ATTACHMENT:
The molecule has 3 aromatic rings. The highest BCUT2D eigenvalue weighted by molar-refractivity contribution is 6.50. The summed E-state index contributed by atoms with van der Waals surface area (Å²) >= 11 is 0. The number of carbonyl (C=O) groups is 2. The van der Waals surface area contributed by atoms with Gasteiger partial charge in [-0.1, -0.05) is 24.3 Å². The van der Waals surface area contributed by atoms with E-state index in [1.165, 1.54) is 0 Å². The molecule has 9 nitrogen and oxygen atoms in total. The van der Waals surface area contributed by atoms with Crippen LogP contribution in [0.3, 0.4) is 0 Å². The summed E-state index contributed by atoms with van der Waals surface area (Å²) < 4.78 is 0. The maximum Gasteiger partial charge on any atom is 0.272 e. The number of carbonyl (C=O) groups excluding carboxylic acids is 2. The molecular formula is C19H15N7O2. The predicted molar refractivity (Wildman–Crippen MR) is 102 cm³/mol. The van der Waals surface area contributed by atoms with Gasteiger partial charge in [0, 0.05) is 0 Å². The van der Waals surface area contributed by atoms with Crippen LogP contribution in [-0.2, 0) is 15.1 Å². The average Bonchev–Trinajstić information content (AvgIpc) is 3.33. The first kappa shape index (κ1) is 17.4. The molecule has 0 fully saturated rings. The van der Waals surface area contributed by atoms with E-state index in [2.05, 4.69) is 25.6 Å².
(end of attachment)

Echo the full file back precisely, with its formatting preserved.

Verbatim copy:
The molecule has 3 aromatic rings. The highest BCUT2D eigenvalue weighted by molar-refractivity contribution is 6.50. The summed E-state index contributed by atoms with van der Waals surface area (Å²) >= 11 is 0. The number of carbonyl (C=O) groups is 2. The van der Waals surface area contributed by atoms with Gasteiger partial charge in [-0.1, -0.05) is 24.3 Å². The van der Waals surface area contributed by atoms with E-state index in [1.165, 1.54) is 0 Å². The molecule has 9 nitrogen and oxygen atoms in total. The van der Waals surface area contributed by atoms with Crippen LogP contribution in [0.3, 0.4) is 0 Å². The summed E-state index contributed by atoms with van der Waals surface area (Å²) < 4.78 is 0. The maximum Gasteiger partial charge on any atom is 0.272 e. The number of carbonyl (C=O) groups excluding carboxylic acids is 2. The molecular formula is C19H15N7O2. The predicted molar refractivity (Wildman–Crippen MR) is 102 cm³/mol. The van der Waals surface area contributed by atoms with Gasteiger partial charge in [0, 0.05) is 0 Å². The van der Waals surface area contributed by atoms with Crippen LogP contribution in [-0.2, 0) is 15.1 Å². The average Bonchev–Trinajstić information content (AvgIpc) is 3.33. The first kappa shape index (κ1) is 17.4. The molecule has 0 fully saturated rings. The van der Waals surface area contributed by atoms with E-state index in [2.05, 4.69) is 25.6 Å².